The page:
DP255 | A Political Model of Credibility

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Publication Date

01/08/1988

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Abstract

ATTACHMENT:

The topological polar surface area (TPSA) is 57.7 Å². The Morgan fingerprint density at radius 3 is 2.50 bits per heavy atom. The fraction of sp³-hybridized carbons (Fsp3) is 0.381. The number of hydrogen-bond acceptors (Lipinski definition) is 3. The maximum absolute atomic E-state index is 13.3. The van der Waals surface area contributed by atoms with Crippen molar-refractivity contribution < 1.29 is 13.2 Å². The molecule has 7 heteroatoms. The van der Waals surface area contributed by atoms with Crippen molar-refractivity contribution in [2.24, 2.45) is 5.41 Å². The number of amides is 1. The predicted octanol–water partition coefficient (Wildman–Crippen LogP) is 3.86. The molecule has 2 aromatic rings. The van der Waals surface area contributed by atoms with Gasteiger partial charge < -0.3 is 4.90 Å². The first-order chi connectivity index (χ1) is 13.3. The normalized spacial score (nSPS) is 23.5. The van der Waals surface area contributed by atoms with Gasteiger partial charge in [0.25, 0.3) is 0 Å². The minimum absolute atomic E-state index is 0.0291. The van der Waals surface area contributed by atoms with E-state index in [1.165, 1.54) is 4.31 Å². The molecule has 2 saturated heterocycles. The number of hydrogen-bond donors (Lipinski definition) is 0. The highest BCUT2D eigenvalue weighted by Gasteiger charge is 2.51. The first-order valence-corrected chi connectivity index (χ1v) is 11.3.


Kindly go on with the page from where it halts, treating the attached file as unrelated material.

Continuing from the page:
It is argued that trigger mechanisms cannot support reputation if voters are atomistic and have access to good information about party preferences. Therefore the choice for a party lies between precommitment, enforced by penalties, and discretion. The paper uses a model of Labor and Conservative preferences derived from Minford and Peel (1982) and estimates the difference of policies and outcomes for each party over an electoral period. Under discretion inflation is 10-30 per cent higher than under precommitment and unemployment is temporarily and modestly lower; under precommitment inflation is negligible (Labour is only slightly more inflationary in this case). Higher levels of welfare are achieved under both parties with precommitment but the penalties would have to be greater under Labour to support this strategy. The paper therefore suggests that rational policy should never have been discretionary in practice; episodes of apparent discretion may therefore have simply represented mistakes in attempted precommitment. An implication of modelling government preferences explicitly (appendix) is that the Lucas critique has little scope over policy change, since agents are fully aware of these preferences.